In 2013, I talked to Marlena Fejzo about her research on hyperemesis gravidarum — morning sickness so extreme it “can lead to dehydration, weight loss and vitamin deficiencies.” At the time, I noted that Fejzo, who had suffered from the condition herself, was one of the few researchers studying the malady, despite that in Western societies it’s the most common reason for first-trimester hospitalizations and can be, in extreme cases, life threatening.
This week for The Times Alice Callahan profiled Fejzo, a geneticist at the medical schools at both the University of California, Los Angeles and the University of Southern California. According to Fejzo, Callahan wrote, “Hyperemesis hospitalizations are thought to cost patients and insurers about $3 billion per year.” But funding for studies about the illness is still woefully inadequate, as it was 10 years ago when I interviewed Fejzo.
“Since 2007,” Callahan reports, the National Institutes of Health “has funded only six hyperemesis studies, totaling $2.1 million.” We know more about hyperemesis now — that there may be a specific genetic component to it — than we did a decade ago, in part because Fejzo has tirelessly studied it.
Also this week, for The New Yorker, my friend Jessica Winter wrote about another understudied and devastating condition that affects women: postpartum psychosis. “A woman experiencing postpartum psychosis may show signs of mania, depression or both; she may have aural hallucinations, paranoia or delusions; she may stay awake day and night,” Winter explains. In exceedingly rare but sometimes highly publicized cases, mothers have killed their children, or themselves, when suffering from postpartum psychosis.
Winter wrote that while potentially one in seven women suffers from perinatal and postpartum mood and anxiety disorders (or P.M.A.D.s, a category that includes postpartum psychosis), these disorders’ “neurochemical byways are not well mapped.”
Dr. Veerle Bergink, the director of the Women’s Mental Health Program at Mount Sinai, told Winter this about postpartum psychosis:
There is no money for it, not for research, not for treatment. There are no guidelines. This is one of the most severe conditions in psychiatry, one that has huge impacts on the mother and potentially on the child, and there’s nothing.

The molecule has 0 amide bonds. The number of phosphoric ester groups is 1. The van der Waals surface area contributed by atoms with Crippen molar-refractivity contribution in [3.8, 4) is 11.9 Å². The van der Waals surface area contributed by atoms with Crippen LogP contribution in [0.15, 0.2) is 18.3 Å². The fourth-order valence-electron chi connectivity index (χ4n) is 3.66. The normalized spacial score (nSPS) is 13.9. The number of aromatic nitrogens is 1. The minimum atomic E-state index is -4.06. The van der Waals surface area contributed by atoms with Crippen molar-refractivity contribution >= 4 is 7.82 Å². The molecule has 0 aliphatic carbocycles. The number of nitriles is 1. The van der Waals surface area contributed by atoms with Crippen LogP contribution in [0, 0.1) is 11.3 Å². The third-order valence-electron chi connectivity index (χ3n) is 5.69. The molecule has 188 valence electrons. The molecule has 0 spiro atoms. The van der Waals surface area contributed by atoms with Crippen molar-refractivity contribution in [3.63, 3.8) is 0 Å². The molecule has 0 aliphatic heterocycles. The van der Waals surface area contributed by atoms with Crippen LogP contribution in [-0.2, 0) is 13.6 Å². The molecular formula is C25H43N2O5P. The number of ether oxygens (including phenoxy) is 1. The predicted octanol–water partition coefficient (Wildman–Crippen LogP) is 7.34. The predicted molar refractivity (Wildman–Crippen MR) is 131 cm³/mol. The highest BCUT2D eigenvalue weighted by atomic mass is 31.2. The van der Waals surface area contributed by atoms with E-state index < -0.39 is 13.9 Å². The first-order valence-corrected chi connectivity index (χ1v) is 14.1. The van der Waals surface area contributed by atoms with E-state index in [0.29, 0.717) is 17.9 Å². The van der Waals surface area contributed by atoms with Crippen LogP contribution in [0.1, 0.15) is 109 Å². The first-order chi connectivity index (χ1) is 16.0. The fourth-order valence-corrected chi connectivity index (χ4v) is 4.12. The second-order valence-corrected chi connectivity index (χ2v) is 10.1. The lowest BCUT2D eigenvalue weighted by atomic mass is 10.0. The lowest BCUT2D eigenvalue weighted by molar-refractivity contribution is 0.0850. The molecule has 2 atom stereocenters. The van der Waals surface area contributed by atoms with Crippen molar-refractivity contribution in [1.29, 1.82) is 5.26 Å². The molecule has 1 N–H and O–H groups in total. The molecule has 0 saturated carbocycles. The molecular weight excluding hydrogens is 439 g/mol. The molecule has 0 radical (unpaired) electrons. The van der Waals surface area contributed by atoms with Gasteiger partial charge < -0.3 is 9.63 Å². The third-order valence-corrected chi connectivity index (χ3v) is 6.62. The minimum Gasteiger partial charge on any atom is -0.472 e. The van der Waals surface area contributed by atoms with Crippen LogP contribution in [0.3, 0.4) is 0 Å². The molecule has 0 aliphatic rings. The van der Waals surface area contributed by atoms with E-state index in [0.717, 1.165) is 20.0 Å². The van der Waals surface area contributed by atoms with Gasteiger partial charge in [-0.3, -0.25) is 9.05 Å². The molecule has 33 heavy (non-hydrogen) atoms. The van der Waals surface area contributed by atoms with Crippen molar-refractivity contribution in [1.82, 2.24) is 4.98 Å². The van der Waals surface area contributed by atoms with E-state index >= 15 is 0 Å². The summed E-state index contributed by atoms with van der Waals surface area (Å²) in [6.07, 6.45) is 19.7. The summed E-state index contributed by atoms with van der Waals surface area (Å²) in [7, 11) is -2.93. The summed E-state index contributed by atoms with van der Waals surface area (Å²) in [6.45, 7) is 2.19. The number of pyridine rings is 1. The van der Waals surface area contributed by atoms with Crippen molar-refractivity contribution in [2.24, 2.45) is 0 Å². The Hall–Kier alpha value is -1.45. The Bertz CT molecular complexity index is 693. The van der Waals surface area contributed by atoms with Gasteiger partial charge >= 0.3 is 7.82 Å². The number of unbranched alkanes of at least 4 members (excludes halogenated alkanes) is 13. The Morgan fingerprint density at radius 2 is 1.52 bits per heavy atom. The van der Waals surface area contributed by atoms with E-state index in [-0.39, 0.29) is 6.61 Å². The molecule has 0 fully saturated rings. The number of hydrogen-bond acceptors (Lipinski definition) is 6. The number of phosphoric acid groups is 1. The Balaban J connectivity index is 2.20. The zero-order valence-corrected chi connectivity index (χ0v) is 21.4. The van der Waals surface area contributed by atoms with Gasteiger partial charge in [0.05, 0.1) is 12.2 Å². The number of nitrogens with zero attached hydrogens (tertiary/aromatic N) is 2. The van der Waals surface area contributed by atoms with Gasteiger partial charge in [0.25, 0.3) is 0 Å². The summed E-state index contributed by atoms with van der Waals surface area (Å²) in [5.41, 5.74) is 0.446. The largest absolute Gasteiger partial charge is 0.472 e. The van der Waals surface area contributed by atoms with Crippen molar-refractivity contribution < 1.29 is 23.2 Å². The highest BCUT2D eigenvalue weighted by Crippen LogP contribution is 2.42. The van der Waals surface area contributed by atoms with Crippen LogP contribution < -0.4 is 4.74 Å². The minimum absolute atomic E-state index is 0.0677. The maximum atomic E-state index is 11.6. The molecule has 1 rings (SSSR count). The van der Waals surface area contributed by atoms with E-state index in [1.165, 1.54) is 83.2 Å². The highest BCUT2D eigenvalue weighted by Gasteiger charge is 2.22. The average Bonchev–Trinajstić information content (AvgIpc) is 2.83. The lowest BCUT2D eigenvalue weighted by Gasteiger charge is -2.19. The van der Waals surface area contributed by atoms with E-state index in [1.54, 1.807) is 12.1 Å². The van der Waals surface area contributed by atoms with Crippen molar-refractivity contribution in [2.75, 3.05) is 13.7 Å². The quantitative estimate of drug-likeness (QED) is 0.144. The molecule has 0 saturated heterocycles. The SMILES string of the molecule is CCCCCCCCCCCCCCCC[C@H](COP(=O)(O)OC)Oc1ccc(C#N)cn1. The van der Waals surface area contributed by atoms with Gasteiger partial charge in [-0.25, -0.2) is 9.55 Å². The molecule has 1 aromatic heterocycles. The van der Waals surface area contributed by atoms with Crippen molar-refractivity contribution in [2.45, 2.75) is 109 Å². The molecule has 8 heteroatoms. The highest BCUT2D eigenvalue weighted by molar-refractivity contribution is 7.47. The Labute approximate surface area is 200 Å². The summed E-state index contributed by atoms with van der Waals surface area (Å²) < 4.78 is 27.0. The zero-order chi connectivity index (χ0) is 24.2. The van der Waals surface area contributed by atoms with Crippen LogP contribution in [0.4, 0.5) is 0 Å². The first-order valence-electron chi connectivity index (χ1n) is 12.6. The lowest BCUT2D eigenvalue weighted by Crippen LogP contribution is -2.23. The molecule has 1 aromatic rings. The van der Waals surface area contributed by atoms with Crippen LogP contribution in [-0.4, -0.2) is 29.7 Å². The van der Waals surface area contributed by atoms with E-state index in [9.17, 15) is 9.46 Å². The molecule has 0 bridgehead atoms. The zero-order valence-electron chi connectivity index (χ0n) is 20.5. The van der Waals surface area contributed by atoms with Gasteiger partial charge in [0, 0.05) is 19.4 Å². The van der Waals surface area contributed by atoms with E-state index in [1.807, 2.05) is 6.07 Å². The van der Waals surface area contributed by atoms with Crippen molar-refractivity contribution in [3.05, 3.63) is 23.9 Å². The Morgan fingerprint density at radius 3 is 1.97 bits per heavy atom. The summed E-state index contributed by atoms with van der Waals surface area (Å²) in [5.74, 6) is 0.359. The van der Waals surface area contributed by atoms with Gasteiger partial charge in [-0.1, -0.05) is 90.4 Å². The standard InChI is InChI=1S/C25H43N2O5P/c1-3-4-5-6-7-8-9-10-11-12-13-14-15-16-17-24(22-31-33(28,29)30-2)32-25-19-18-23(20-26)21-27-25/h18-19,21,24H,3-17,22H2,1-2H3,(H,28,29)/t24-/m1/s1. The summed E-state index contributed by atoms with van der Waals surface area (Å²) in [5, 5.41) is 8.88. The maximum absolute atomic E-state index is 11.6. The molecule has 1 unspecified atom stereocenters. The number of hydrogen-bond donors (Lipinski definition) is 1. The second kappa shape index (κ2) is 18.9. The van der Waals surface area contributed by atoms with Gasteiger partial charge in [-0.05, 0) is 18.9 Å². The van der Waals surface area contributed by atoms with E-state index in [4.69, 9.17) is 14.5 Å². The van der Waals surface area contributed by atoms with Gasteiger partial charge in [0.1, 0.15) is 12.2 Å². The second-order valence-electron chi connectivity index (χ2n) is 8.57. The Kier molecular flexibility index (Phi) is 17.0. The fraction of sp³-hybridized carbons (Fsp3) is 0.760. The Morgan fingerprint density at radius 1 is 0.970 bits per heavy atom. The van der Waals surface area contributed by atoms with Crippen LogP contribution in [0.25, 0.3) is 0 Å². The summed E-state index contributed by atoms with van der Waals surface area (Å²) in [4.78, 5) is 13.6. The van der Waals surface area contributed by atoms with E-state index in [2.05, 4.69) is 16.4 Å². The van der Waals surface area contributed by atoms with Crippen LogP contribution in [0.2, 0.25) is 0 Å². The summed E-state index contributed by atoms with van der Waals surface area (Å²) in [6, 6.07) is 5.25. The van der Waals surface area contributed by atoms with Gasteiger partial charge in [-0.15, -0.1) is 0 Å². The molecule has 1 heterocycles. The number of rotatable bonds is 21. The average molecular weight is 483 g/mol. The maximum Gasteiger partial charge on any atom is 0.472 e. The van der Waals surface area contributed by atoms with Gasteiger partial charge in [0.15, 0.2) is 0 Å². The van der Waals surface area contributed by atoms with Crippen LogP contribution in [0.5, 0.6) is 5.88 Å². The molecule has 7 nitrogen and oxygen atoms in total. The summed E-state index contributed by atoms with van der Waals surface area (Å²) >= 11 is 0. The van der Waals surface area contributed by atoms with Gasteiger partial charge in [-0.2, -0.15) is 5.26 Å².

This shouldn’t surprise and anger me as much as it does, because I already knew that diseases that tend to afflict women don’t receive as much funding as diseases that tend to afflict men. According to a 2021 paper published in The Journal of Women’s Health:
In nearly three-quarters of the cases where a disease afflicts primarily one gender, the funding pattern favors males, in that either the disease affects more women and is underfunded (with respect to burden), or the disease affects more men and is overfunded. Moreover, the disparity between actual funding and that which is commensurate with burden is nearly twice as large for diseases that favor males versus those that favor females.
I emailed Maya Dusenbery, the author of the 2018 book “Doing Harm: The Truth About How Bad Medicine and Lazy Science Leave Women Dismissed, Misdiagnosed and Sick,” to get her take on why women’s reproductive health — which includes hyperemesis and postpartum psychosis — is in particular so poorly studied.
Dusenbery said that there are knowledge gaps across areas of women’s health because we’re still “playing catch-up in understanding that women’s experiences can sometimes differ from men’s when it comes to the risk factors and presentation of the same disease or the effectiveness and side effects of the same treatment,” and that some of the knowledge gap can be traced to “the tendency to psychologize women’s illness. In attributing women’s unexplained symptoms to ‘hysteria,’ medicine didn’t have much motivation to study their biological underpinnings.”
When it comes to women’s reproductive health, she said, “there’s been a more complicated dynamic” because there’s been a history of looking at women’s biological functioning “as sort of inherently pathological.” Menstruation, childbirth and menopause were seen as a kind of permanent sickness or weakness, which (conveniently, for some) prevented women from fully participating in public life. But there’s also been a history of psychologizing “women’s unexplained symptoms,” Dusenbery said, meaning women have also been told that their painful cramps or extreme morning sickness were just signs of mental illness.
During her second pregnancy, Fejzo was so sick that she couldn’t swallow a teaspoon of water, lost 15 pounds and ultimately miscarried. Her doctor, Callahan wrote, told Fejzo that “women make themselves sick during pregnancy to gain the sympathy of their husbands, and later, that her illness was a ploy for attention from her parents, who were helping with her medical care.”
That was in 1999, not 1899.
In her book, Dusenbery wrote: “Today, medicine seems to have generally settled into a position that manages to incorporate the worst of both worlds: It’s considered ‘normal’ for women’s reproductive functions to be a bit abnormal — and if it’s really bad, well, maybe it’s all in your head.”
The solution to this diagnostic purgatory, she said, is more research into “basic physiology to explain the individual variation” of women’s experiences when they menstruate or give birth. Why do some people, like Fejzo, and me, have debilitating and life-altering morning sickness, while 20 to 30 percent of pregnant women don’t have any morning sickness at all? Experts have theories, including Fejzo’s identification of a genetic variant that is linked to hyperemesis — but we don’t have enough tools to help women who are suffering right now. Funding women’s health equitably wouldn’t give us answers overnight, but it would set us on the right path.
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